Latest NHS advice on COVID-19 vaccine for patients and recipients

17 December 2021

First published 30th June 2021, last updated 17th December 2021.

The NHS recommends that vaccination, including booster doses, is the best protection for everyone from severe disease, risk of hospitalisation and death due to COVID-19.

Recipients of solid organ and islet transplants and patients listed for a transplant were not included in vaccination trials in the UK and there is uncertainty about the level of protection from vaccination in these groups as compared to healthy volunteers and the general population. There is concern that the vaccine may not be as effective for patients who are more vulnerable to infection and, hence, COVID-19 disease due to underlying health conditions, including people who take anti-rejection medication (immunosuppression).

To look at the impact of vaccination and its ability to prevent the most severe forms of COVID-19, combined data from the UK Health Security Agency (UKHSA), which identifies patients testing positive for COVID-19, the National Vaccine Registry and NHS Blood and Transplant (NHSBT) Transplant Registry was used to identify transplant recipients and patients on the transplant waiting list in England who have received one or two doses of the COVID-19 vaccine and who have subsequently tested COVID-19 positive.

Analyses performed by NHSBT support the following recommendations:

  • Two doses of vaccine, regardless of type, in solid organ transplant and islet recipients do not provide the same high level of protection against COVID-19 as for the general population
  • In the absence of any other health contraindication, transplant recipients and patients on the transplant waiting list are strongly encouraged to accept the full course of vaccination (currently three doses of vaccine) and any subsequent booster doses
  • Amongst transplant recipients and patients waiting for a transplant, unvaccinated patients have a significantly increased chance of developing severe disease if they contract SARS-CoV-2 infection in comparison with vaccinated patients

Studies on how best to measure and improve the effectiveness of the response to COVID-19 vaccination in immunosuppressed or immunocompromised patients are on-going. In the meantime, even when vaccinated, it is critical that transplant recipients, patients waiting for a transplant and their close contacts continue to follow all precautions to reduce the risk of infection. These include working from home, social distancing/limiting contact with other people to essential activities, wearing of face masks, handwashing, hand sanitisation).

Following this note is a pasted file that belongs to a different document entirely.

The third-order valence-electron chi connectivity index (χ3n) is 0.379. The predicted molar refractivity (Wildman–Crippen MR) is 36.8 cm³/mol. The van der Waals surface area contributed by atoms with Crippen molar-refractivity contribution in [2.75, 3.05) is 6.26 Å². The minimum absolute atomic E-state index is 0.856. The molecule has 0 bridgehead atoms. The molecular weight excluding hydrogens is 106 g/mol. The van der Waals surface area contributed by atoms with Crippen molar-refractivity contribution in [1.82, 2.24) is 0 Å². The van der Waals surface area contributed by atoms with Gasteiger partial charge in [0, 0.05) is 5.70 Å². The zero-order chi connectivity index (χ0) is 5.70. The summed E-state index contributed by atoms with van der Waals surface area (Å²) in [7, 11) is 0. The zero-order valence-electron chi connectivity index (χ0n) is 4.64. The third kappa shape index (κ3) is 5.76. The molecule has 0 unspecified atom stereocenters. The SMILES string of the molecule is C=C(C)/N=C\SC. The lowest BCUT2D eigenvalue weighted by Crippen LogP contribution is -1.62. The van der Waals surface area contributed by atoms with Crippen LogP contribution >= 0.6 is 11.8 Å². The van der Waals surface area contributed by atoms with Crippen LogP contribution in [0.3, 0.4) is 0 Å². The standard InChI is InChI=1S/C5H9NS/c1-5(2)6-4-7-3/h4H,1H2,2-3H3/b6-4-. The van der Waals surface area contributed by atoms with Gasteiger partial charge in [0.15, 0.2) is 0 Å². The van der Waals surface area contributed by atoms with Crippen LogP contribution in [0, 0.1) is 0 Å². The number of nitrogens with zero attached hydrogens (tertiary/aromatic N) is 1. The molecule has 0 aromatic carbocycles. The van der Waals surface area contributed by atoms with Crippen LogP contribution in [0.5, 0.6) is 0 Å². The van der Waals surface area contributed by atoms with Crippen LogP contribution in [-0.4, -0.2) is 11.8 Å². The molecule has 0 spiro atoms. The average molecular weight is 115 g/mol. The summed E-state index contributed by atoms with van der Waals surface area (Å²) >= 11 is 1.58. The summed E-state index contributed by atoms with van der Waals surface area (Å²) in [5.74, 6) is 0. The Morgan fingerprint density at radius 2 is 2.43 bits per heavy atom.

Does the Covid-19 vaccine affect organ donation and transplantation?

You can receive a transplant whether you have had the Covid-19 vaccination or not, as long as you are eligible. Being on the active waiting-list for a transplant is dependent, not on vaccination status, but a range of clinical factors.

When it comes to donation, you can also be an organ donor regardless of whether you have received the vaccine.

We would always advise people to have the vaccination if possible, as it gives people the best chance of protection against the most severe consequences of Covid.

As transplantation requires a patient to be immunosuppressed, in some cases it may be safer for some patients to hold off or wait for a transplant, rather than undergo the transplant if it will increase their risk of contracting or dying from Covid. The risks versus benefits of transplantation are always discussed in detail with the patient and kept under regular review.

Further advice and information

Follow these links to access more information and guidance around COVID-19 vaccination and current coronavirus restrictions.

NHS Blood and Transplant COVID-19 vaccine Q&As for clinicians and patients

British Transplantation Society COVID-19 information and resources

Government coronavirus advice

NHS COVID-19 vaccination advice